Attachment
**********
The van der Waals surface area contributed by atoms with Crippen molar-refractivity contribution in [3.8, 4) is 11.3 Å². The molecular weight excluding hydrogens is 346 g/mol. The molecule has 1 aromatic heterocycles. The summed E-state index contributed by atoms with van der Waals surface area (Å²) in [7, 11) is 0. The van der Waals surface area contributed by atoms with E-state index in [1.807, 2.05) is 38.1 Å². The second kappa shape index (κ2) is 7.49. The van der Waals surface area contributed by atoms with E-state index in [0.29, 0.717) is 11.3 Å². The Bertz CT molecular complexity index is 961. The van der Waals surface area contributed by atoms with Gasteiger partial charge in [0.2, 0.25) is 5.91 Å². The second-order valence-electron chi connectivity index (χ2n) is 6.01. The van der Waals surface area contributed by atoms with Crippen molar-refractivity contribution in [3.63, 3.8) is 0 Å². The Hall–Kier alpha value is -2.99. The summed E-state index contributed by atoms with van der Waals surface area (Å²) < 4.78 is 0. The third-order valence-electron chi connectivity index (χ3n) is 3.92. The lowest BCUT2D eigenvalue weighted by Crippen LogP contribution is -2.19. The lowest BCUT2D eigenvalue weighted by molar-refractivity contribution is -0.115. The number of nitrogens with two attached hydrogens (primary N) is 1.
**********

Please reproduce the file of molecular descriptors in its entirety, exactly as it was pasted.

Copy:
The van der Waals surface area contributed by atoms with Crippen molar-refractivity contribution in [3.8, 4) is 11.3 Å². The molecular weight excluding hydrogens is 346 g/mol. The molecule has 1 aromatic heterocycles. The summed E-state index contributed by atoms with van der Waals surface area (Å²) in [7, 11) is 0. The van der Waals surface area contributed by atoms with E-state index in [1.807, 2.05) is 38.1 Å². The second kappa shape index (κ2) is 7.49. The van der Waals surface area contributed by atoms with E-state index in [0.29, 0.717) is 11.3 Å². The Bertz CT molecular complexity index is 961. The van der Waals surface area contributed by atoms with Gasteiger partial charge in [0.2, 0.25) is 5.91 Å². The second-order valence-electron chi connectivity index (χ2n) is 6.01. The van der Waals surface area contributed by atoms with Crippen molar-refractivity contribution in [3.63, 3.8) is 0 Å². The Hall–Kier alpha value is -2.99. The summed E-state index contributed by atoms with van der Waals surface area (Å²) < 4.78 is 0. The third-order valence-electron chi connectivity index (χ3n) is 3.92. The lowest BCUT2D eigenvalue weighted by Crippen LogP contribution is -2.19. The lowest BCUT2D eigenvalue weighted by molar-refractivity contribution is -0.115. The number of nitrogens with two attached hydrogens (primary N) is 1.